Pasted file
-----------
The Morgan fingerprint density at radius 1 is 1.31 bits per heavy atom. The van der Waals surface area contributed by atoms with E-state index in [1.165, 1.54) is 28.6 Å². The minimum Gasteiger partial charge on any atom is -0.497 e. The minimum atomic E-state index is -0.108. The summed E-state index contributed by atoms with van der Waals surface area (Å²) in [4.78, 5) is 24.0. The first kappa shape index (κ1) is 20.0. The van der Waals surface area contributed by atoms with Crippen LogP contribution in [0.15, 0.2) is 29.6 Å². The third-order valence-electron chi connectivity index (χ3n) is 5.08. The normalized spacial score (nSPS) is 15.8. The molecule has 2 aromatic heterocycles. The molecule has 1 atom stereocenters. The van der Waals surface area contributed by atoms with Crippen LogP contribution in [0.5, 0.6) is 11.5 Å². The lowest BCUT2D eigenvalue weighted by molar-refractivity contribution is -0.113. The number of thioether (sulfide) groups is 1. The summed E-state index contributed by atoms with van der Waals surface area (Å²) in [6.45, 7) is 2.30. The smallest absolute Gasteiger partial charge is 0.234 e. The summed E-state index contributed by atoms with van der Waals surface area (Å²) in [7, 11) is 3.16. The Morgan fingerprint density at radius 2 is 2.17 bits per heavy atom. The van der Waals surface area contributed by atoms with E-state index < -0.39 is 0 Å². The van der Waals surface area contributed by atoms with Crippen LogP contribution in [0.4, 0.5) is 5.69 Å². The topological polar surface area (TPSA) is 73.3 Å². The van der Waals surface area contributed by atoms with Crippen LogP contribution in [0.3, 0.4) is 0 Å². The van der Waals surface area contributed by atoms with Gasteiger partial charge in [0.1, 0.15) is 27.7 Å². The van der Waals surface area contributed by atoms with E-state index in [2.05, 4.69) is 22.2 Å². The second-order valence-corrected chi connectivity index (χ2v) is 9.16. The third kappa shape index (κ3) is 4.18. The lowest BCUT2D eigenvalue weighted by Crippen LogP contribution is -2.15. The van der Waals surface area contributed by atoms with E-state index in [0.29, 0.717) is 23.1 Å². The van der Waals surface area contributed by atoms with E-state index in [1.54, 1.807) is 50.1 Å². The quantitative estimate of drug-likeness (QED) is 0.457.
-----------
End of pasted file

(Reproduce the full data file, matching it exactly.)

The Morgan fingerprint density at radius 1 is 1.31 bits per heavy atom. The van der Waals surface area contributed by atoms with E-state index in [1.165, 1.54) is 28.6 Å². The minimum Gasteiger partial charge on any atom is -0.497 e. The minimum atomic E-state index is -0.108. The summed E-state index contributed by atoms with van der Waals surface area (Å²) in [4.78, 5) is 24.0. The first kappa shape index (κ1) is 20.0. The van der Waals surface area contributed by atoms with Crippen LogP contribution in [0.15, 0.2) is 29.6 Å². The third-order valence-electron chi connectivity index (χ3n) is 5.08. The normalized spacial score (nSPS) is 15.8. The molecule has 2 aromatic heterocycles. The molecule has 1 atom stereocenters. The van der Waals surface area contributed by atoms with Crippen LogP contribution in [0.5, 0.6) is 11.5 Å². The lowest BCUT2D eigenvalue weighted by molar-refractivity contribution is -0.113. The number of thioether (sulfide) groups is 1. The summed E-state index contributed by atoms with van der Waals surface area (Å²) in [6.45, 7) is 2.30. The smallest absolute Gasteiger partial charge is 0.234 e. The summed E-state index contributed by atoms with van der Waals surface area (Å²) in [7, 11) is 3.16. The Morgan fingerprint density at radius 2 is 2.17 bits per heavy atom. The van der Waals surface area contributed by atoms with E-state index < -0.39 is 0 Å². The van der Waals surface area contributed by atoms with Crippen LogP contribution in [0.4, 0.5) is 5.69 Å². The topological polar surface area (TPSA) is 73.3 Å². The van der Waals surface area contributed by atoms with Crippen LogP contribution in [0.3, 0.4) is 0 Å². The van der Waals surface area contributed by atoms with Gasteiger partial charge in [0.1, 0.15) is 27.7 Å². The van der Waals surface area contributed by atoms with E-state index in [2.05, 4.69) is 22.2 Å². The second-order valence-corrected chi connectivity index (χ2v) is 9.16. The third kappa shape index (κ3) is 4.18. The lowest BCUT2D eigenvalue weighted by Crippen LogP contribution is -2.15. The van der Waals surface area contributed by atoms with E-state index in [0.29, 0.717) is 23.1 Å². The van der Waals surface area contributed by atoms with E-state index in [1.54, 1.807) is 50.1 Å². The quantitative estimate of drug-likeness (QED) is 0.457.